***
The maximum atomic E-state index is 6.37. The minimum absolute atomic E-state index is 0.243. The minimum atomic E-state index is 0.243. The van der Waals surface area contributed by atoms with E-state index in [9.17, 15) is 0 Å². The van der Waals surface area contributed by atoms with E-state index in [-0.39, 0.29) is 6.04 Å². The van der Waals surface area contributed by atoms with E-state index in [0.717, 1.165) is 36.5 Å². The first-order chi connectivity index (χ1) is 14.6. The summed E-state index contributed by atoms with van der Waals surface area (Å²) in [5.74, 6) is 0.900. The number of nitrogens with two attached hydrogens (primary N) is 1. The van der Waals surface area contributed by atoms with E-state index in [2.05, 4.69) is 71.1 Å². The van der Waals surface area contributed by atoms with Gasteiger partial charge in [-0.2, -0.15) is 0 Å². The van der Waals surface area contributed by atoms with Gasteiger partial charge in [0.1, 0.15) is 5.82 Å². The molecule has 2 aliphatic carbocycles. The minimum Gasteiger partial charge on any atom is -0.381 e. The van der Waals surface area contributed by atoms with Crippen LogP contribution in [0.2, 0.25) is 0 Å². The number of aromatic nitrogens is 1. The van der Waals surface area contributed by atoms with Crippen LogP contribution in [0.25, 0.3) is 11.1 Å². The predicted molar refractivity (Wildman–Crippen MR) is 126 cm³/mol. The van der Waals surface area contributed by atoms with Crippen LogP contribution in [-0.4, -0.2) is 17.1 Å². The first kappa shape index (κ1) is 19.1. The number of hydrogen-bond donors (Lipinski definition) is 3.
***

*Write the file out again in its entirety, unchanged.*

The maximum atomic E-state index is 6.37. The minimum absolute atomic E-state index is 0.243. The minimum atomic E-state index is 0.243. The van der Waals surface area contributed by atoms with E-state index in [9.17, 15) is 0 Å². The van der Waals surface area contributed by atoms with E-state index in [-0.39, 0.29) is 6.04 Å². The van der Waals surface area contributed by atoms with E-state index in [0.717, 1.165) is 36.5 Å². The first-order chi connectivity index (χ1) is 14.6. The summed E-state index contributed by atoms with van der Waals surface area (Å²) in [5.74, 6) is 0.900. The number of nitrogens with two attached hydrogens (primary N) is 1. The van der Waals surface area contributed by atoms with E-state index in [2.05, 4.69) is 71.1 Å². The van der Waals surface area contributed by atoms with Gasteiger partial charge in [-0.2, -0.15) is 0 Å². The van der Waals surface area contributed by atoms with Gasteiger partial charge in [0.1, 0.15) is 5.82 Å². The molecule has 2 aliphatic carbocycles. The minimum Gasteiger partial charge on any atom is -0.381 e. The van der Waals surface area contributed by atoms with Crippen LogP contribution in [0.2, 0.25) is 0 Å². The number of aromatic nitrogens is 1. The van der Waals surface area contributed by atoms with Crippen LogP contribution in [0.25, 0.3) is 11.1 Å². The predicted molar refractivity (Wildman–Crippen MR) is 126 cm³/mol. The van der Waals surface area contributed by atoms with Crippen LogP contribution in [-0.4, -0.2) is 17.1 Å². The first kappa shape index (κ1) is 19.1. The number of hydrogen-bond donors (Lipinski definition) is 3.